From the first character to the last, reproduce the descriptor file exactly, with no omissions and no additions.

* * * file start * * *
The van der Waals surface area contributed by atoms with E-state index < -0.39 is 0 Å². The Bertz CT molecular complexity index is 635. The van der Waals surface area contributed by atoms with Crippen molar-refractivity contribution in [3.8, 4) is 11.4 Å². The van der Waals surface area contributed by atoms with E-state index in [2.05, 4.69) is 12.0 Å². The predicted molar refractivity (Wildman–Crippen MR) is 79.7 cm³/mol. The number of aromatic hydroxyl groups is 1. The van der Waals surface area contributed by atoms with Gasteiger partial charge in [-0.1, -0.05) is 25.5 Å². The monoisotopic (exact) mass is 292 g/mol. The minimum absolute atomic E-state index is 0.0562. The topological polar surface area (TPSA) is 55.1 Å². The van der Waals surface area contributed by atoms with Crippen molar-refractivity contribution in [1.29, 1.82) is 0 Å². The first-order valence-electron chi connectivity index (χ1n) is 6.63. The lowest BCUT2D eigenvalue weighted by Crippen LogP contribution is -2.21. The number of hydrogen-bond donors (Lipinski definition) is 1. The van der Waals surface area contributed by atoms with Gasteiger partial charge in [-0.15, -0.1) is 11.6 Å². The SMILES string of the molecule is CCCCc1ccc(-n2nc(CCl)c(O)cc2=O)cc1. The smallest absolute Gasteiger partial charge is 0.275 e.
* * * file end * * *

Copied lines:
The van der Waals surface area contributed by atoms with E-state index < -0.39 is 0 Å². The Bertz CT molecular complexity index is 635. The van der Waals surface area contributed by atoms with Crippen molar-refractivity contribution in [3.8, 4) is 11.4 Å². The van der Waals surface area contributed by atoms with E-state index in [2.05, 4.69) is 12.0 Å². The predicted molar refractivity (Wildman–Crippen MR) is 79.7 cm³/mol. The number of aromatic hydroxyl groups is 1. The van der Waals surface area contributed by atoms with Gasteiger partial charge in [-0.1, -0.05) is 25.5 Å². The monoisotopic (exact) mass is 292 g/mol. The minimum absolute atomic E-state index is 0.0562. The topological polar surface area (TPSA) is 55.1 Å². The van der Waals surface area contributed by atoms with Crippen molar-refractivity contribution in [1.29, 1.82) is 0 Å². The first-order valence-electron chi connectivity index (χ1n) is 6.63. The lowest BCUT2D eigenvalue weighted by Crippen LogP contribution is -2.21. The number of hydrogen-bond donors (Lipinski definition) is 1. The van der Waals surface area contributed by atoms with Gasteiger partial charge in [-0.15, -0.1) is 11.6 Å². The SMILES string of the molecule is CCCCc1ccc(-n2nc(CCl)c(O)cc2=O)cc1. The smallest absolute Gasteiger partial charge is 0.275 e.